SVD Finally in Liberia!

In 2012 as the Ghana Province planned activities to mark the 75 years of the presence of the SVD in Ghana for the following year (exact date of 13th October), Fr. General and his Council threw a challenge to us in the province to consider opening a mission in Liberia as part of marking the occasion. We took up this gauntlet and that is what had culminated in the history made this month in Liberia with respect to the SVD worldwide mission activities. 

On Monday the 9th of November 2015, the Provincial of the Ghana Province, Fr. George Clement Angmor, led a team of three confreres to Monrovia, Liberia, to begin our mission work in that country.

Most Reverend Andrew Jaggy Karnley, Bishop of the Catholic diocese of Cape Palmas who had invited us to take a parish in his diocese, was at the airport with one of his priests to welcome us. On the Sunday that followed on November 15, 2015, in the Christ the King Parish in Zwedru City, Grand Gedeh County at 10:00 am, Bishop Karnley presided over the celebration of the Holy Eucharist to officially welcome the SVD into his diocese, and in fact, into the whole of Liberia!

In the hour preceding the Mass, the contract between the diocese and us the SVD was duly signed and sealed with the signatures of Fr. George Angmor (witnessed by the leader of our team, Fr. Jozef Mazur) on the one hand, and Bishop Karnley (witnessed by his Vicar General) on behalf of the Diocese of Cape Palmas. The church, about at least 600 seating capacity and recently renovated and painted by the sole efforts of the parishioners, had been mostly filled for the day’s happy occasion. Various groups of women, youths, Knights and Ladies of St. John International and Marshall were all in their beautiful outfits. The Mass itself was filled with a lot of lively songs throughout. At the end of his sermon, the bishop called the SVD priests and gave them a special blessing for our mission before continuing with the rest of the Mass.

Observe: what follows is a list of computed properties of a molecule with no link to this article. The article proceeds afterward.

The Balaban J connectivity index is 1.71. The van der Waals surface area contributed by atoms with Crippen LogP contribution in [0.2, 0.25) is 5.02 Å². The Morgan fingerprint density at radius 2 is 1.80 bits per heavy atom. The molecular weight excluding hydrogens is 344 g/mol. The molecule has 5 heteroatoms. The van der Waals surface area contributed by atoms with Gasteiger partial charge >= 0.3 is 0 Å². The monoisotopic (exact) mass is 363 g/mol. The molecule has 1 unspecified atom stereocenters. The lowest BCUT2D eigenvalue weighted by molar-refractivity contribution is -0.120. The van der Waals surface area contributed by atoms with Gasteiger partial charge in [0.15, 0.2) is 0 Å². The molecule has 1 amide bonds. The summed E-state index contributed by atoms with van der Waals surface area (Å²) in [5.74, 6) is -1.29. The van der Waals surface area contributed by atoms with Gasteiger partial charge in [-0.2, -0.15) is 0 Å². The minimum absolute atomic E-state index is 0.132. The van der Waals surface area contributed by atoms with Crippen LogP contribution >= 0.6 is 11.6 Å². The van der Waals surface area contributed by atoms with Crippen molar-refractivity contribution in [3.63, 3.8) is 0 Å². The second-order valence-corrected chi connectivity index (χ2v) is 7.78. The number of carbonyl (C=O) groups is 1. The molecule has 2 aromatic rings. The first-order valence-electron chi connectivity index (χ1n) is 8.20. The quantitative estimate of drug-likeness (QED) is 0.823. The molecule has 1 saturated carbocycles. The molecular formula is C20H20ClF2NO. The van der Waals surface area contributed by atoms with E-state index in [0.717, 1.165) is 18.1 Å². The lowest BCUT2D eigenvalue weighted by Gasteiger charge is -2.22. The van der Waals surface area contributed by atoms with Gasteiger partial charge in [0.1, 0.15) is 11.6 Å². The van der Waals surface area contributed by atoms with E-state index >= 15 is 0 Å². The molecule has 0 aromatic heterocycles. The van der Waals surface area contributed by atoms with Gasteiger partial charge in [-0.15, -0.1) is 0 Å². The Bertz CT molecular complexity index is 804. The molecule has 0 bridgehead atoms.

Bishop Karnley is so joyful and grateful to the SVD for accepting to come and collaborate to fulfil the Lord’s mission in his diocese which covers five of the fifteen Liberian counties (regions) and thus one of the biggest of the three dioceses of Liberia. Presently he has fifteen diocesan priests but only ten are active in his dioceses.

The Liberian mission has been opened as a new district under Ghana province. Ghana therefore provided two confreres of the province and requested the help of Fr. General and his council to help us with the rest. Thereupon we now have four for the mission. They are Frs Jozef Mazur, Joseph Addai and Louis Yao Awoudja. The fourth and the youngest, Fr. Jean-Bertrand Tchekpi from Togo, who did his theological studies here in Ghana and assigned to Ghana for the Liberian mission, was ordained in August this year but will join the team in Liberia in the new year. The Bishop announced Fr Mazur as the new parish priest of Christ the King Parish, Zwedru on the same day of welcoming.

Fr Addai will work still in the educational apostolate of the parish and indeed in the diocese because he has been made the Manager and Supervisor of the three elementary and high schools in Grand Gedeh county in the diocese. Two of these schools: St. Philomena elementary school and the Bishop Juwle High Schools are in Zwedru, while the third one is the Our Lady of Angelus elementary school in Zleh Town, some forty kilometers or so from Zwedru. Fr. Awoudja, being francophone, his area of focus of ministry is to be with the Ivorian refugees in the UN refugee camp in Zwedru. It has over 48,000 registered members not counting the others.

Indeed, as part of the orientation, on the afternoon of Sunday November 15, we visited the Catholic community with the bishop and hitherto, the parish priest Fr. Joseph Nyati. The refugees were very happy at our arrival.
Zwedru city is the capital of the Grand Gedeh county that is found on the eastern part of Liberia bordering Ivory Coast. There are a lot of faith communities that can be built up and existing ones strengthened. Thus there is a rich amount of mission work that can be undertaken. The local Krahn language may become very handy to achieve these and so our confreres after settling, will have to pick up the local dialect. English is however highly used. Time will also be needed to learn other parts of the new culture our confreres find themselves.